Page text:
At the University of Leicester, there's been a remarkable exhibition of photographs charting the impact of immigration on Britain and the city itself.
Entitled 100 Stories of Migration, some of the images are positive and celebratory. There's a picture of a smiling young mother and her child from Somalia on the beach at Brighton.
Most images though are menacing and hostile, reflecting the UK and the Midlands' often contradictory response to migrants.
Some show National Front marches in the 1970s and a landlady's window notice saying in stark terms: "No coloureds".
"What we wanted to do was to challenge people," curator Sarah Plumb told me.
"It's about asking them to question some of their negative stereotypes that are presented around migrants, often in the mainstream media."
Screened on the staircase is the 1968 Birmingham speech of Enoch Powell. His anti-immigration "Rivers of Blood" warning to West Midlands Conservatives still casts a long political shadow.
Prof Martin Halliwell, deputy pro-vice-chancellor at the University of Leicester, has been building links with university colleagues in Gujarat in west India. But UK political sensitivities over migrants is clouding attempts at deeper exchanges.
"The government's tightening of visas for migrants from Eastern Europe has affected us dramatically and detrimentally, especially in South Asia," he said.
"We are seeing a drying up of the flow of students, which is vital for the life of our universities."
On Leicester's Hinckley Road, the Polish delis reflect the arrival of new migrants.
In excess of 45,000 migrants have settled in the East Midlands since 2011 alone. That's the estimate in findings compiled for the BBC by researchers at Oxford University.
According to new figures from the Office of National Statistics, net annual migration to the UK last year was under 300,000, with the largest group coming from Poland.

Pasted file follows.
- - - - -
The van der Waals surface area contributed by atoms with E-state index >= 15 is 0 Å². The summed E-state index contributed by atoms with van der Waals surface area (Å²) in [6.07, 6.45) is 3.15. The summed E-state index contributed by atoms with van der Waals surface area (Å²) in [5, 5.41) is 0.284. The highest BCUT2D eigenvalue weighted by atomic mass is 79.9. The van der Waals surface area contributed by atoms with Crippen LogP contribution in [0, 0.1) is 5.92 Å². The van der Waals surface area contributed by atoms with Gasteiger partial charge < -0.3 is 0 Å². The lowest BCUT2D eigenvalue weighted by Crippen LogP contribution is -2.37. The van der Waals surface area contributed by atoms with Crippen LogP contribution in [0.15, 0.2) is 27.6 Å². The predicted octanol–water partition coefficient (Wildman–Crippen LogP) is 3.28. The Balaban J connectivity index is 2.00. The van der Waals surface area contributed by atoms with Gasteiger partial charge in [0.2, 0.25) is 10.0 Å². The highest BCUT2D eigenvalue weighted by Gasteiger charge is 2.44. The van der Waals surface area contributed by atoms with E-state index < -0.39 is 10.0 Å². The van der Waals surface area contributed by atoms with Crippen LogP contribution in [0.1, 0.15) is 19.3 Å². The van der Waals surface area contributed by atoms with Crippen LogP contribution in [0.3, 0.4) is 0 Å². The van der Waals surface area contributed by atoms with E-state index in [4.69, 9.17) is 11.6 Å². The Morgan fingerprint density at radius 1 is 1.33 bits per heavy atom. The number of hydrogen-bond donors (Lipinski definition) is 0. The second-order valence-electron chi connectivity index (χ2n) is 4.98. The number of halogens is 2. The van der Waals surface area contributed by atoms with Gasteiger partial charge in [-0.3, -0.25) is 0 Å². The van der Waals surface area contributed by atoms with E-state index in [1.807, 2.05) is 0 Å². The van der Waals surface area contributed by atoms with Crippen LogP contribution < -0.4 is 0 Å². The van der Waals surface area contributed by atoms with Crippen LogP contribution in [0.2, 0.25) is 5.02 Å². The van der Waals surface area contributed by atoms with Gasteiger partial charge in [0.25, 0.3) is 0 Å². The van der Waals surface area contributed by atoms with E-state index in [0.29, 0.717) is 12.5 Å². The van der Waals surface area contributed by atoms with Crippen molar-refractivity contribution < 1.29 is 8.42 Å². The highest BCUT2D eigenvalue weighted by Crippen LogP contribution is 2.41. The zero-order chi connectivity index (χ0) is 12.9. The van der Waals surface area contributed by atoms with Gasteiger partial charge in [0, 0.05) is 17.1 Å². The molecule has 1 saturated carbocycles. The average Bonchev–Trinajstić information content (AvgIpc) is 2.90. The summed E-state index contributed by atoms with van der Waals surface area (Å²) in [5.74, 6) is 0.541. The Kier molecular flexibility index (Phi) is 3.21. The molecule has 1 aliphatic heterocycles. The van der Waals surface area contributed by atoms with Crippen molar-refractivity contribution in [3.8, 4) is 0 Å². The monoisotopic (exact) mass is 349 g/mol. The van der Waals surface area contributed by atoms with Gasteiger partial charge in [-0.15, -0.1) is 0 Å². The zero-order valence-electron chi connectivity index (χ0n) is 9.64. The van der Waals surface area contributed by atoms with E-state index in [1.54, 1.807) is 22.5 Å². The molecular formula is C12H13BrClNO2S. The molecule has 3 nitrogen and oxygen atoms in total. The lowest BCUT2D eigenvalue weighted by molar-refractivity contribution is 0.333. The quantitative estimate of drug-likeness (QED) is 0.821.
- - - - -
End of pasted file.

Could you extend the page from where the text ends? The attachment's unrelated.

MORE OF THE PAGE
The East Midlands parliamentary constituencies with the biggest migrants are Boston and Skegness in Lincolnshire, with 9,500, and Nottingham East with just over 8,000.
It's the food processing industries and farms that have made the East Midlands a particularly popular destination of choice. Only London noticeably attracts more.
"Migrant labour is hugely important to the East Midlands," said Simon Fisher, of the National Farmers' Union in Lincolnshire.
"They offer us the labour flexibility for picking potatoes and vegetables. Without them, we wouldn't be producing the food we do."
But that influx worries East Midlands council leaders. They commissioned their own research on the knock-on effects, in a report entitled The Impact of International Migration on the East Midlands.
It revealed that up to 448,200 people in the East Midlands were foreign born. That's 10% of the region's population, compared with the UK average of 13.8%.
"Our findings showed there was an economic benefit from migration," said councillor Paul Kenny, leader of Boston Borough Council and chairman of the migration board of East Midlands Councils.
"But we also know from our experience that there are issues for our local communities."
In its report, it presses for
- Better government data on the migrant population locally
- More English language lessons for migrants
- The devolving of Home Office funding to tackle the "pressure of community cohesion"
- The eradication of modern slavery
"People in the region have got concerns about migration and we need to make sure we address those needs," he added.
"It's about working together in partnership. What we are saying to the future government is that we want the East Midlands to have the right resources and back-up to do the job."
Whatever the response of the political parties and local council leaders in the weeks to come, the voters' concerns over migration are sure to affect the outcome of this general election.
Watch my report on migration on Sunday Politics for the East Midlands with Marie Ashby on BBC One at 11:00 GM on 8 March.